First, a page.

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This is to meet the requirements of the present generation as well as ensuring that there is compromising with regards to the abilities of the generations to come. Organisations have been increasingly called upon for taking up additional responsibilities for the way their operations are having an impact on the society and its natural environment (D’Amato, Henderson & Florence, 2009, p.1).
In the process, branch boundaries have been eroded and new business entities and models have emerged. However, all these did not just happen. A sequence of events took place, which was highly characterized by opportunities to expand business segments. This has been achieved through development of innovative products and services in order to diversify the market and to attract valuable and potential customers.
CSR is about how firms or organizations are in a position to manage the operation of the business to produce a positive impact on the wider society. McDonalds is the largest company in the world that deals in hamburger food restaurants. The company is taking action, maintaining openness in communication with its customers and shareholders.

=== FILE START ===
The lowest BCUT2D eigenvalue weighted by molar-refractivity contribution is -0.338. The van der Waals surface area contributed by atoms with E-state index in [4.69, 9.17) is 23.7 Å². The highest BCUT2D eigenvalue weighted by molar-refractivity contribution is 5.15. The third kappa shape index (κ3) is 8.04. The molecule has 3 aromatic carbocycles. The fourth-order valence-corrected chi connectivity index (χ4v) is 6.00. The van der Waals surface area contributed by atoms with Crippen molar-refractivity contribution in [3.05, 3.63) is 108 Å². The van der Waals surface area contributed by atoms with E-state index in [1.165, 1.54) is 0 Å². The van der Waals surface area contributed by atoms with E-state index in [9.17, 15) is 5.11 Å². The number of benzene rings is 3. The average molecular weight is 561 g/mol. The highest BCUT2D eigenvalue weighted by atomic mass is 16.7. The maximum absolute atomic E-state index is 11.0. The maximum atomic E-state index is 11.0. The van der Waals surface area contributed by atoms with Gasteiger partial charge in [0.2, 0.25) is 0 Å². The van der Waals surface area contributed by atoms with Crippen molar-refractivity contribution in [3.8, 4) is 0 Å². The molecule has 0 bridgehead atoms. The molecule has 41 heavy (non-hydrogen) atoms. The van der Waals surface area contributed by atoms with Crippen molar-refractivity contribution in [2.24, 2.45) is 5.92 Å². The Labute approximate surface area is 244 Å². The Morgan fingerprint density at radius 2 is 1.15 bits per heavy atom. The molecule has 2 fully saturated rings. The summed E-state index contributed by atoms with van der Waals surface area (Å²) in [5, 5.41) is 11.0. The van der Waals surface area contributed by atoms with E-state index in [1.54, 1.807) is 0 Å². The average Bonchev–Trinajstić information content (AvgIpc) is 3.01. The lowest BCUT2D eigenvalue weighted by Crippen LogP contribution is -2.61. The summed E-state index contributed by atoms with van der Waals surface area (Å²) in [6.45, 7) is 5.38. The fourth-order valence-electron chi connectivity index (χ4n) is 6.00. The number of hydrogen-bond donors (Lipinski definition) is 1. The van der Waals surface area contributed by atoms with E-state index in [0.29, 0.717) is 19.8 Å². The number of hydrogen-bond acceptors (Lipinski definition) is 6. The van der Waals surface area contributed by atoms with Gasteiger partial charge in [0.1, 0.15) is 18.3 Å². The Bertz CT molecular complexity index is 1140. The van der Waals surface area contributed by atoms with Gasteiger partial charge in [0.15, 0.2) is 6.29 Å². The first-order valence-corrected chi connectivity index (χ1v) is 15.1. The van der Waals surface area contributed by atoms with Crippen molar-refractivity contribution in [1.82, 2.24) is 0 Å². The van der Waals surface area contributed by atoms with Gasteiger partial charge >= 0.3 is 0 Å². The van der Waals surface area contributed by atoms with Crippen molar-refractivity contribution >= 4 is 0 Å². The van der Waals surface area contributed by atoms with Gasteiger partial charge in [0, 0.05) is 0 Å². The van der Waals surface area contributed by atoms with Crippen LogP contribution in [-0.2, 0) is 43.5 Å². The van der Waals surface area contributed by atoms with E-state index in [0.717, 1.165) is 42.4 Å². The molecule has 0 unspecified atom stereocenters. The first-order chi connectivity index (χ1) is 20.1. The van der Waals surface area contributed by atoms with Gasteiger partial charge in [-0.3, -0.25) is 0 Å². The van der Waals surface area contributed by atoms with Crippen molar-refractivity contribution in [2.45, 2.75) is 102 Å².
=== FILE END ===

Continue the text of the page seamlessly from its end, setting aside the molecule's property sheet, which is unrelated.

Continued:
'government regulation' or 'self-regulation'.
"Multi-national companies are in business to maximise profits and shareholder value. Social responsibility is not their business, but the duty of governments". This report provides a profound critical elaboration and analysis of this statement and then reaches to a conclusion whether or not government needs to intervene for the purpose of effectuating social responsibility among businesses that are extant mainly for the profit motive.
IKARE presently dedicates its full resources to the Stamp Out Sleeping Sickness campaign launched in Uganda. IKARE also provides emergency treatment to around 220,000 cattle in five districts of Northern Uganda. In the investment industry, investor
Later the Committee for Economic Development (CED) used a ‘three concentric circles’ approach to explain the significance CSR can uphold in a MNC. Out of three circles, the inner circle is dedicated for economic functions, the intermediate circle
murabi in ancient Babylon thousands of years ago, which made it the obligation of noblemen to “protect” slaves (Nehme & Wee, 2008; Esposito, 2009:108). It is not difficult, then, to imagine that notions of CSR have evolved through the years in tandem with the evolution of
This research will begin with the definition of a сomparative advantage as the ability of a country, a group, a person, a company, an institution to produce a particular good and/or service at a lower opportunity cost over another. Comparative advantage should not be confused with absolute advantage whereby a given country is able to produce more.
CSR also helps companies to build and elevate their brand image since consumers today prefer goods with CSR attributes. However like everything else, CSR has controversies like spending more on CSR activities can put pressure on